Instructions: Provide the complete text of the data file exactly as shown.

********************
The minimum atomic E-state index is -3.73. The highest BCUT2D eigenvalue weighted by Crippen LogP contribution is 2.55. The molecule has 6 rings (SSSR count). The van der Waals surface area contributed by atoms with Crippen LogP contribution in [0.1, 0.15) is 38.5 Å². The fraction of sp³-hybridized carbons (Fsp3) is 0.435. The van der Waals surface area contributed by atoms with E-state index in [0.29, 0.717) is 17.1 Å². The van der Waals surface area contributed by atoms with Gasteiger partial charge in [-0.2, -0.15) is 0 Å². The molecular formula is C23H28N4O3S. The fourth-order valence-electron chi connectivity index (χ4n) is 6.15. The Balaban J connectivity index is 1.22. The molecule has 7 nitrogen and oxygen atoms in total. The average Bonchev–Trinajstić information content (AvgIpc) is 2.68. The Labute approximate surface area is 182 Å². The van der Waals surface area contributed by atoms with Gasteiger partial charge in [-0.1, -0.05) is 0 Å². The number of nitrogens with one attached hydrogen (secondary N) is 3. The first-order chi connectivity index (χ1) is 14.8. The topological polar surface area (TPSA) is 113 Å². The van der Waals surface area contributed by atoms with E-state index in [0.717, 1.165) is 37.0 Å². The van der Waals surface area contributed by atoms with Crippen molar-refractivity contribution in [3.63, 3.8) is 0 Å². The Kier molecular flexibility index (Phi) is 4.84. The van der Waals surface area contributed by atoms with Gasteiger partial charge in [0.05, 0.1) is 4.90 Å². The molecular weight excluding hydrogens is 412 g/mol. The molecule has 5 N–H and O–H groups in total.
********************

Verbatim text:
The minimum atomic E-state index is -3.73. The highest BCUT2D eigenvalue weighted by Crippen LogP contribution is 2.55. The molecule has 6 rings (SSSR count). The van der Waals surface area contributed by atoms with Crippen LogP contribution in [0.1, 0.15) is 38.5 Å². The fraction of sp³-hybridized carbons (Fsp3) is 0.435. The van der Waals surface area contributed by atoms with E-state index in [0.29, 0.717) is 17.1 Å². The van der Waals surface area contributed by atoms with Gasteiger partial charge in [-0.2, -0.15) is 0 Å². The molecular formula is C23H28N4O3S. The fourth-order valence-electron chi connectivity index (χ4n) is 6.15. The Balaban J connectivity index is 1.22. The molecule has 7 nitrogen and oxygen atoms in total. The average Bonchev–Trinajstić information content (AvgIpc) is 2.68. The Labute approximate surface area is 182 Å². The van der Waals surface area contributed by atoms with Gasteiger partial charge in [-0.1, -0.05) is 0 Å². The number of nitrogens with one attached hydrogen (secondary N) is 3. The first-order chi connectivity index (χ1) is 14.8. The topological polar surface area (TPSA) is 113 Å². The van der Waals surface area contributed by atoms with E-state index in [0.717, 1.165) is 37.0 Å². The van der Waals surface area contributed by atoms with Crippen molar-refractivity contribution in [3.63, 3.8) is 0 Å². The Kier molecular flexibility index (Phi) is 4.84. The van der Waals surface area contributed by atoms with Gasteiger partial charge in [0.05, 0.1) is 4.90 Å². The molecular weight excluding hydrogens is 412 g/mol. The molecule has 5 N–H and O–H groups in total.